The 1896 St. Louis–East St. Louis tornado, also known as the “great cyclone,” was a catastrophic tornado that tore through downtown St. Louis, Missouri, and East St. Louis, Illinois on May 27, 1896, at around 5:00 pm. The tornado was part of a larger tornado outbreak that affected the central and eastern United States. This tornado was one of the deadliest and most destructive in American history, causing at least 255 fatalities, over a thousand injuries, and more than $10 million in damage (equivalent to $326 million in 2021).
The tornado lasted only about 20 minutes but left more than 5,000 people homeless, as it destroyed homes and businesses in the fashionable Lafayette Square and Compton Heights neighborhoods, as well as the poorer Mill Creek Valley. The destruction caused by the tornado was unprecedented, and the cleanup and recovery efforts were extensive.
The 1896 St. Louis–East St. Louis tornado remains one of the most devastating natural disasters in the history of the United States. The disaster served as a reminder of the unpredictable and destructive power of tornadoes and the need for improved warning systems and disaster preparedness measures. The lessons learned from this tragedy continue to inform tornado preparedness and response efforts today, as communities across the country work to mitigate the devastating effects of these natural disasters.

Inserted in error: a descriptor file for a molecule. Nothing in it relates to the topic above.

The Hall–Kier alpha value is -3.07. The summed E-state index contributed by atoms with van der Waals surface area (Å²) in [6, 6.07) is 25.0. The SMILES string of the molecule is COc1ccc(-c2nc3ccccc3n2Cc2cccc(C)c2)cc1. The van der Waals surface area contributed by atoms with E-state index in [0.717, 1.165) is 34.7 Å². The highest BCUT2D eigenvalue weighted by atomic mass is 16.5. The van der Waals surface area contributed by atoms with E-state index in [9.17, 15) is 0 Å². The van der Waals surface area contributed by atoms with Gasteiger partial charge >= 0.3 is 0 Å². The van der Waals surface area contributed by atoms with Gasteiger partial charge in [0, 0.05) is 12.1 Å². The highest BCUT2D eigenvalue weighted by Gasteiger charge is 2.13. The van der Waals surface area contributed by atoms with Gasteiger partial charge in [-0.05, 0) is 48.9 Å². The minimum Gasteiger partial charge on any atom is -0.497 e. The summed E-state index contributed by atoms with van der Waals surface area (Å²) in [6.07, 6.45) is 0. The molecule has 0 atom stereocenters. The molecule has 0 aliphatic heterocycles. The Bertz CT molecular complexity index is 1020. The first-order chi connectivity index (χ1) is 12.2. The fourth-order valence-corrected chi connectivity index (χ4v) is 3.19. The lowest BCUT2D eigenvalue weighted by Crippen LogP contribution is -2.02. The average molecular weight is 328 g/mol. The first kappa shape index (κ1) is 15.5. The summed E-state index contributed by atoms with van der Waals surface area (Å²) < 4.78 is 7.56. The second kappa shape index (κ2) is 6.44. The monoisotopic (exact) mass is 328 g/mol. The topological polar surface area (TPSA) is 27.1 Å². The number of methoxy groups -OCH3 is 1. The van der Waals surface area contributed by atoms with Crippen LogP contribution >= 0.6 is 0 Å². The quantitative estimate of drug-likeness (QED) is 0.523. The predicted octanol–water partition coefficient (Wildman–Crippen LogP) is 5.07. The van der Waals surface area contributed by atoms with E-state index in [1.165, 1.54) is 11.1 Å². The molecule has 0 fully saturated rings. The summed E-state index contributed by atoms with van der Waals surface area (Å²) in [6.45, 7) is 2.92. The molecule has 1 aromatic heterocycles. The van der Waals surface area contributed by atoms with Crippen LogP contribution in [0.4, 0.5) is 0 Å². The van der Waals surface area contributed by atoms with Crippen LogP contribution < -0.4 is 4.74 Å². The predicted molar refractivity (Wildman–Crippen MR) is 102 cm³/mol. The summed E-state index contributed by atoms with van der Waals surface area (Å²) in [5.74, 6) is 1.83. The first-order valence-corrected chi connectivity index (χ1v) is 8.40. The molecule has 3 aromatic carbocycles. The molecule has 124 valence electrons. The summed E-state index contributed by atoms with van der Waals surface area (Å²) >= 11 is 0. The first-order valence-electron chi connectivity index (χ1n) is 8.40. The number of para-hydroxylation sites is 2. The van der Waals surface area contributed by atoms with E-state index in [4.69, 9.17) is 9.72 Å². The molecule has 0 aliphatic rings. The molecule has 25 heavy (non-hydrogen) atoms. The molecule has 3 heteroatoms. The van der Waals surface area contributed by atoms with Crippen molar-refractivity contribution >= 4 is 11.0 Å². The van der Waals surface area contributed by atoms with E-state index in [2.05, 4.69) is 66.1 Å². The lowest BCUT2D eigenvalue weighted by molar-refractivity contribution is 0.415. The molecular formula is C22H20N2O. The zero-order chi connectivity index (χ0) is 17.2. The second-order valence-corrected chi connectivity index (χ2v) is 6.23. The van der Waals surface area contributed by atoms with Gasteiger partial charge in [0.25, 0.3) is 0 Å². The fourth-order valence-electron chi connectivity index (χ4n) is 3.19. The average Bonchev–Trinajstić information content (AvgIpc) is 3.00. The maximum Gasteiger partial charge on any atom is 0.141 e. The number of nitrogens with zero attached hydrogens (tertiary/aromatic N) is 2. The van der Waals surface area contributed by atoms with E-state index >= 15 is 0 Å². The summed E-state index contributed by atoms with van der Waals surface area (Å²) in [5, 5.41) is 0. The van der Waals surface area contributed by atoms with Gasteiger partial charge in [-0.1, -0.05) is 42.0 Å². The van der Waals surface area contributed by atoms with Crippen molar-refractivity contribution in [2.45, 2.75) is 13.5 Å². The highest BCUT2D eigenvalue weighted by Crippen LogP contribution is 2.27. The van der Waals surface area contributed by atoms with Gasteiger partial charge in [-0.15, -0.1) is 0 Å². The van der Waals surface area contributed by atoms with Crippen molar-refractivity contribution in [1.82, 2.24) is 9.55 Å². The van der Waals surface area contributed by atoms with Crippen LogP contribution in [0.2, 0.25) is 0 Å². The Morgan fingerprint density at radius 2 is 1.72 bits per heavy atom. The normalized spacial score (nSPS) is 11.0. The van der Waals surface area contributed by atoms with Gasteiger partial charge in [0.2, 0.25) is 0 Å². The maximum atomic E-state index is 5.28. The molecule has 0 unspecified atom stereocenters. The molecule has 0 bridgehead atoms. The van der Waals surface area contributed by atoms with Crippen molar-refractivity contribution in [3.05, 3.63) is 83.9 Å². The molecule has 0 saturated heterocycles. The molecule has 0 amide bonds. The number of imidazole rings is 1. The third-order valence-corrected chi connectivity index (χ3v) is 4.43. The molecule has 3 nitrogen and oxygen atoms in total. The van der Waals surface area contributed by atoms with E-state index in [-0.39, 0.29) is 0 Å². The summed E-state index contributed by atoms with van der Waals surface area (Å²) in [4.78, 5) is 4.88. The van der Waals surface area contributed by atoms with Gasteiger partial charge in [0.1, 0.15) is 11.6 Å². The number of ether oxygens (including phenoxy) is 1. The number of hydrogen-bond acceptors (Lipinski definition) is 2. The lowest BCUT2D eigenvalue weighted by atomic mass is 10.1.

7. Barren County Tornado of 1890
On March 27, 1890, a powerful twister touched down near Glasgow and continued its destructive path toward Cave City, wreaking havoc along the way. The tornado caused immense destruction in its wake, leaving 2 people dead and 15 more injured.
Along its 43-mile path, the Barren County Tornado caused massive damage to crops, buildings, and bridges. Although exact figures were never recorded due to the lack of technology at the time, it is estimated that thousands of dollars worth of property damage was caused by this devastating storm. The extent of this tornado’s destruction remains unmatched in Kentucky’s history even today.
8. Hopkins County Tornado of 1884
The Hopkins County Tornado of 1884 was a destructive tornado that struck Hopkins County, Kentucky, on April 14, 1884, as part of the “Enigma Outbreak”. It was classified as an F2 on the Fujita scale, with a path width of 200 yards and a path length of 9 miles. The tornado struck at around 4:30 pm, moving east from south of High Grove to seven miles west of Fairfield and then to two miles east of Fairfield.
The tornado caused one death and injured thirty people, as at least six homes were destroyed in the High Grove area. A man was killed in a tobacco barn, while others were injured as they attempted to seek shelter from the tornado. The funnel may have been aloft over Fairfield, causing additional damage in the area.
The Hopkins County Tornado of 1884 was a devastating event for the local community, and its impact was felt throughout the region. The tornado served as a reminder of the destructive power of these natural disasters and the need for improved warning systems and preparedness measures. Today, Hopkins County and other communities across the country continue to work to mitigate the devastating effects of them and other severe weather events through preparedness and response efforts.
9. Clinton County Tornado of 1974
The Clinton County Tornado of 1974 was a destructive tornado that struck Clinton County, Kentucky, on April 3, 1974. The tornado was classified as an F4 on the Fujita scale, with a path width of 800 yards. The tornado began its path of destruction at around 5:40 pm, moving northeast from two miles south of Kettle to Ida, eight miles northwest of Albany, to 76-Falls, to Piney Woods, and finally to Mill Springs.